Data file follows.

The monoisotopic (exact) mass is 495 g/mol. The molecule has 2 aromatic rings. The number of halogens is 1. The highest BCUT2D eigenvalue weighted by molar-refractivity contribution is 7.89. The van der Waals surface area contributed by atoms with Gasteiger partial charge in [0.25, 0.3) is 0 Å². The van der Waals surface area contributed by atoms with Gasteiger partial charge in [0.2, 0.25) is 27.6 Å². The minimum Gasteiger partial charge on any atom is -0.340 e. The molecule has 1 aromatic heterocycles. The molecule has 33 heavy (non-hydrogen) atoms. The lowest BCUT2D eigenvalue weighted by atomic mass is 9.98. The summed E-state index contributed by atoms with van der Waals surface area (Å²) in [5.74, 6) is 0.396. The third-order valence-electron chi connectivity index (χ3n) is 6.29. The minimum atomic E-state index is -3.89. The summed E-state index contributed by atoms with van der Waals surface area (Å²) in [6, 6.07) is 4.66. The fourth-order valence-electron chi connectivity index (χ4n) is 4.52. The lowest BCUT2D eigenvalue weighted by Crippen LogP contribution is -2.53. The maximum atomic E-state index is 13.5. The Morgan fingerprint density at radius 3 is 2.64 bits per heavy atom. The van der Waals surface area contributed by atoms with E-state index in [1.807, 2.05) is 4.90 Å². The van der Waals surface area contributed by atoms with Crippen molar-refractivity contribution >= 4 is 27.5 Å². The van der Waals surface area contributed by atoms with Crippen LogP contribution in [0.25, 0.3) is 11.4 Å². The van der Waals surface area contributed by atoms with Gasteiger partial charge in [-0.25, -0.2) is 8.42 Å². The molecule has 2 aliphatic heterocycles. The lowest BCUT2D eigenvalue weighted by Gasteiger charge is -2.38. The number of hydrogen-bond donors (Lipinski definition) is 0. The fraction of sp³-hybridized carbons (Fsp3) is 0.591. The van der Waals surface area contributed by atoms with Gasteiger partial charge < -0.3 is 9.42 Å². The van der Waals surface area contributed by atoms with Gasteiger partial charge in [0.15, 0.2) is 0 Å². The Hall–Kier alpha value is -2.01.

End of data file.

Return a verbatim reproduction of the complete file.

The monoisotopic (exact) mass is 495 g/mol. The molecule has 2 aromatic rings. The number of halogens is 1. The highest BCUT2D eigenvalue weighted by molar-refractivity contribution is 7.89. The van der Waals surface area contributed by atoms with Gasteiger partial charge in [0.25, 0.3) is 0 Å². The van der Waals surface area contributed by atoms with Gasteiger partial charge in [0.2, 0.25) is 27.6 Å². The minimum Gasteiger partial charge on any atom is -0.340 e. The molecule has 1 aromatic heterocycles. The molecule has 33 heavy (non-hydrogen) atoms. The lowest BCUT2D eigenvalue weighted by atomic mass is 9.98. The summed E-state index contributed by atoms with van der Waals surface area (Å²) in [5.74, 6) is 0.396. The third-order valence-electron chi connectivity index (χ3n) is 6.29. The minimum atomic E-state index is -3.89. The summed E-state index contributed by atoms with van der Waals surface area (Å²) in [6, 6.07) is 4.66. The fourth-order valence-electron chi connectivity index (χ4n) is 4.52. The lowest BCUT2D eigenvalue weighted by Crippen LogP contribution is -2.53. The maximum atomic E-state index is 13.5. The Morgan fingerprint density at radius 3 is 2.64 bits per heavy atom. The van der Waals surface area contributed by atoms with E-state index in [1.807, 2.05) is 4.90 Å². The van der Waals surface area contributed by atoms with Crippen molar-refractivity contribution >= 4 is 27.5 Å². The van der Waals surface area contributed by atoms with Crippen LogP contribution in [0.25, 0.3) is 11.4 Å². The van der Waals surface area contributed by atoms with Gasteiger partial charge in [-0.25, -0.2) is 8.42 Å². The molecule has 2 aliphatic heterocycles. The lowest BCUT2D eigenvalue weighted by Gasteiger charge is -2.38. The number of hydrogen-bond donors (Lipinski definition) is 0. The fraction of sp³-hybridized carbons (Fsp3) is 0.591. The van der Waals surface area contributed by atoms with Gasteiger partial charge < -0.3 is 9.42 Å². The van der Waals surface area contributed by atoms with Gasteiger partial charge in [0.15, 0.2) is 0 Å². The Hall–Kier alpha value is -2.01.